• Funding for poison control centers is piecemeal, and centers often receive unfunded mandates for data provision and other services. A current example is the expectation of active participation in regional emergency planning and response and the provision of additional data for all-hazards emergency preparedness and response surveillance without dedicated resources. Furthermore, federal grants earmarked for poison control center enhancement have done little to stabilize centers in need of financial support for basic service delivery.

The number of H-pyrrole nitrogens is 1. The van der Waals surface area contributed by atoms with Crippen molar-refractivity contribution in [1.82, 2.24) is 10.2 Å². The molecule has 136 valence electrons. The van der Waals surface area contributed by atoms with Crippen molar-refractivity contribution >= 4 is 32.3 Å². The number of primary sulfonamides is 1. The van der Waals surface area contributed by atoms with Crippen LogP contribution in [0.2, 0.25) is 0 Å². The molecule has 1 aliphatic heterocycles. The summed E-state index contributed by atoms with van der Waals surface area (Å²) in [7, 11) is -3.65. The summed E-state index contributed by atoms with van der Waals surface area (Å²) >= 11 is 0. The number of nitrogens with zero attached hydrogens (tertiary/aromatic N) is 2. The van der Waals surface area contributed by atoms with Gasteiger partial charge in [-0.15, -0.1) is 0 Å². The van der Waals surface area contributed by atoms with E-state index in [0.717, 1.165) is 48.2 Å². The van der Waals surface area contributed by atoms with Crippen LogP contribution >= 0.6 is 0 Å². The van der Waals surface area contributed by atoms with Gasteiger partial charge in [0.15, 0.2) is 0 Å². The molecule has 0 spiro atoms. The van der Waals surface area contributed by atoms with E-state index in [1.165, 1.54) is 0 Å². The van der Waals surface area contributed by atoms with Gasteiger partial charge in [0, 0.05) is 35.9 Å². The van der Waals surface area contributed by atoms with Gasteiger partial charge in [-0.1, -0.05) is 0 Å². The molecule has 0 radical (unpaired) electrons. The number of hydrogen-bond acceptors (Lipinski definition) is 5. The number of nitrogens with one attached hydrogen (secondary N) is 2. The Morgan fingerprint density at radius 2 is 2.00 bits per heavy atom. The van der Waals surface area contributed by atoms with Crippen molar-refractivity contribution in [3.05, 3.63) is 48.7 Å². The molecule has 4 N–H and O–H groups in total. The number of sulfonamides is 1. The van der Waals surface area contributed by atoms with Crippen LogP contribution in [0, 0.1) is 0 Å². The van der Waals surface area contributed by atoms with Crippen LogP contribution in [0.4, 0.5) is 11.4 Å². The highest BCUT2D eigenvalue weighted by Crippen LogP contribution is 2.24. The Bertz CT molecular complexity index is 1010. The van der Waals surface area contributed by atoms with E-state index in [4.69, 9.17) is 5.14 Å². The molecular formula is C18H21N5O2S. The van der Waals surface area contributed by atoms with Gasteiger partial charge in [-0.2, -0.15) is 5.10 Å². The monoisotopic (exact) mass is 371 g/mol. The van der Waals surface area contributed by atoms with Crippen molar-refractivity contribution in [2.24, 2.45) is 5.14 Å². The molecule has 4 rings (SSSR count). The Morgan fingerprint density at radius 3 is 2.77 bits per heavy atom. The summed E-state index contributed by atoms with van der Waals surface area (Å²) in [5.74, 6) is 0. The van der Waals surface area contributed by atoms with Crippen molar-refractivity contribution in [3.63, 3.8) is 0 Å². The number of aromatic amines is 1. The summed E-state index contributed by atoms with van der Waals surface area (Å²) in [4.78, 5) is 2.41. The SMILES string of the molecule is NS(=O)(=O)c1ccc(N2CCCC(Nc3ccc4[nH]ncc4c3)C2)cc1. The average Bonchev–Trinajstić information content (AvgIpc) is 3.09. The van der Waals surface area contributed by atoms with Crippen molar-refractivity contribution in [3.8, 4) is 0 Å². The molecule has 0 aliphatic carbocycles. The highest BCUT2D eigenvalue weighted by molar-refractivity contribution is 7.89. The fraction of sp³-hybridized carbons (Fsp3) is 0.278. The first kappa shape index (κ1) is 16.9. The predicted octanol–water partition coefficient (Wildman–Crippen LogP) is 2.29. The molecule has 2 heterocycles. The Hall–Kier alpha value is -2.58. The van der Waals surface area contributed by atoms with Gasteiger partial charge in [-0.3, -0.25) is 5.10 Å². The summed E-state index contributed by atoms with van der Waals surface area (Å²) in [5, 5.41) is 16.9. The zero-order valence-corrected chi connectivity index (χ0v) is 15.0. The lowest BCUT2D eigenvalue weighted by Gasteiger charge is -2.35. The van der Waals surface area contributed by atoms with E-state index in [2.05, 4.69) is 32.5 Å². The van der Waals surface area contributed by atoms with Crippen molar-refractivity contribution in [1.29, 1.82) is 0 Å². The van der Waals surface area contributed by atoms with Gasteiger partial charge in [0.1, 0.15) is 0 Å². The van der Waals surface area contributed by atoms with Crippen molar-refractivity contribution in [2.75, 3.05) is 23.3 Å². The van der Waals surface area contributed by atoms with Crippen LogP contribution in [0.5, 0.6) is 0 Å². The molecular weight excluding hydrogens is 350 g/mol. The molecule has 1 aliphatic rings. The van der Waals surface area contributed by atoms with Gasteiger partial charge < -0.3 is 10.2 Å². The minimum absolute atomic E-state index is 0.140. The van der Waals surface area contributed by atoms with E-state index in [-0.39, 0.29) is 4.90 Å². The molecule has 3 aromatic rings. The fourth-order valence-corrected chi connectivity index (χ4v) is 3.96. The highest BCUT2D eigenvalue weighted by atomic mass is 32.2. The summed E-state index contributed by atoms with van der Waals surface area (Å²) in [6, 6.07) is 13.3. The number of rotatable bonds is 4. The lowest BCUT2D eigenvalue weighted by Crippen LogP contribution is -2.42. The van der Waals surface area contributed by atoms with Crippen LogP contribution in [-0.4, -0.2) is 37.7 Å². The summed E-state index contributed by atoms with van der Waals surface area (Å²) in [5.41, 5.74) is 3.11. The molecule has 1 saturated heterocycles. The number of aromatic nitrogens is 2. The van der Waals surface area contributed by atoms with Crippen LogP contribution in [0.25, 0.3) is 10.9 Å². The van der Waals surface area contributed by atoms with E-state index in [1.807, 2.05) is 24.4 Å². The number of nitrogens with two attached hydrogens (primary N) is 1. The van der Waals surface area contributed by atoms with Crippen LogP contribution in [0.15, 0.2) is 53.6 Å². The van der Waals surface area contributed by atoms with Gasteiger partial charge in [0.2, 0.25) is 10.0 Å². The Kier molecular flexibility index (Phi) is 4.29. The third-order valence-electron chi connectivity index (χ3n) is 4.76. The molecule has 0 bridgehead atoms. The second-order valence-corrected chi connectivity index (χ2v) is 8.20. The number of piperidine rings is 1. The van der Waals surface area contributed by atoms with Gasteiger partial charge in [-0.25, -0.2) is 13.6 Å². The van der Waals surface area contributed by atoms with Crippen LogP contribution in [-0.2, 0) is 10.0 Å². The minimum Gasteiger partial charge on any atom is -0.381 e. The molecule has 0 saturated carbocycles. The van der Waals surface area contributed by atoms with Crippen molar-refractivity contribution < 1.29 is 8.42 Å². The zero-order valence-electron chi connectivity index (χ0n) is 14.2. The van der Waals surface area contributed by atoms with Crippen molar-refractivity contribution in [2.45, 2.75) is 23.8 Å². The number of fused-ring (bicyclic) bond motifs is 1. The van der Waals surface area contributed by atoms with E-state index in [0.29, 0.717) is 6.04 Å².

• There is considerable opportunity for coordination and cooperation between poison control centers and public health agencies at federal, state, and county levels. However, without federal or state points of accountability, many poison control center oversight roles have been assumed by the American Association of Poison Control Centers. These factors have led to a lack of integration of center data with the public health system.



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